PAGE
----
If these three objectives are anything to go by then we can rightly say that Nigeria is still underdeveloped and exhibiting the characteristics of a low -income developing country this includes low levels of living, low per-capita national income, income inequality, poverty etc.
Nigeria can be categorized as a country that is primarily rural, depends on primary product, exports, has high population growth, suffers from widespread poverty and rising unemployment and must deal with tribal and ethnic conflicts. Since the advent of Nigeria’s independence in 1960 it has experienced ethnic, regional and religious tensions, magnified by the significant disparities in economic and educational development between the south and the north.
Nigeria’s social indicators placed it among the poorest in South Saharan Africa with a human development index of 0.401 was ranked 137th among 174 developing countries considered in 1993(Odusola 1998). Infant mortality rate was about 144 per 1000 live births in 1981 (Odusola 1998).
The performance of the economy has not been satisfactory, from 1980s using conventional indices. The periods 1960-65, 1970-75, 1976-80, 1981-85 and 1986-92 are very significant and they represent important episodes in the economy. The 1960-65 period attempts to capture both the independence and the commodity export boom at that time. The period 1970-75 reflects the era of oil windfall while 1976-80 period incorporates part of the oil boom and austerity measures and various stabilization packages finally, the period represents the structural adjustment years.
The oil boom and the consequent neglect of agriculture in the 1970s and early 1980s caused a massive movement of people from rural to urban centers. Moreover regional and income disparities are among the worst in the world (Todaro 2003).
For Nigeria to turn the tides of its economic misfortune and mismanagement, which includes a high rate of unemployment, poverty, illiteracy and so on, it will have to take steps to raise domestic food production and labor productivity; use oil revenues more rationally to diversify economic activity and reduce the burden of its’ foreign debt; lower population growth through a combination of effective family planning programme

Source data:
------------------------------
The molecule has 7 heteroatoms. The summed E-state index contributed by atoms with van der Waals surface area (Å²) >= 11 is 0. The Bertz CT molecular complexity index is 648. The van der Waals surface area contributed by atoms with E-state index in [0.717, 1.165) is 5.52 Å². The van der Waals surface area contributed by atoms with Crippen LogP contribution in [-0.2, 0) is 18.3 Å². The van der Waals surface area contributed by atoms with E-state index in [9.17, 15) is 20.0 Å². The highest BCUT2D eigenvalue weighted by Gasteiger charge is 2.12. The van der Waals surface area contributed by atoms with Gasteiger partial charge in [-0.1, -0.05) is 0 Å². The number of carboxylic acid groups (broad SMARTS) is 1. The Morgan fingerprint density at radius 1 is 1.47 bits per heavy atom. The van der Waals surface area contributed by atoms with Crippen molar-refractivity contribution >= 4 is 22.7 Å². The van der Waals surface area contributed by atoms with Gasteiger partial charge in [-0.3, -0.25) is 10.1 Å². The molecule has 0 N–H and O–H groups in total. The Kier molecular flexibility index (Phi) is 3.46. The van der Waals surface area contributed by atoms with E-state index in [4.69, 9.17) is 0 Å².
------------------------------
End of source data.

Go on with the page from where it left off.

Improved rural health and education and a reduction in absolute poverty: seek increased foreign aid and investment, including significant debt relief (which was achieved recently): make greater use of market price incentives to allocate resources while endeavoring to improve public and private decision making and maintain political stability between rural ethnic and religious groups (Todaro2003).
All these can rightly be achieved through human means and therefore the role of human capital to economic growth cannot be overemphasized and the development of human capital has bee recognized to be an important prerequisite and an invaluable asset for a country’s socio-economic and political transformation. Over the years, with the large population, Nigeria has not been able to do much in terms of economic development and poor leadership was blamed for the nation’s underdevelopment. This brings about the question; does the large human resource available not able to affect economic growth? The answer to this question is clear in the sense that most countries which are less populated then Nigeria has done relatively well in economic good. Taking the case of Japan for example, it was a highly populated country that was able to harness its large human resource and transform the country into a developed one. In the view of the fact that populated countries can still achieve economic growth, this study is embarked upon to assess the impact of human capital on economic growth in Nigeria.
1.2 STATEMENT OF THE PROBLEM
“There can be no significant economic growth in any country without adequate human capital development. In the past, much of the planning in Nigeria was centered on the accumulation of physical capital for rapid growth and development, without recognition of the important role played by human capital in the development process”. This view was expressed by Ogujiuba and Adeniji (2003) in their paper economic growth and human capital development: the case of the Nigerian. They are of the view that people are a country’s most valuable assets. Going by this view, investment in human capital in terms of education, on-the –job training and health will surely raise productivity in Nigeria. Much is still to be desired in educational and health sector of the economy as we have seen that investment in human capital was the triggering factor that led to the economic growth in other developed countries. In the light of this, the following questions and more will need to be answered in order for human capital to take its place in the growth process and planning horizon of Nigeria these questions include:
1. How strong and significant will an increase in investment in education have on the economy.
2. Does education and health have any link in the increase in productivity?
1.3 OBJECTIVES OF THE STUDY
This study is aimed at examining empirically the effect of human capital on economic growth and the objectives of the study include;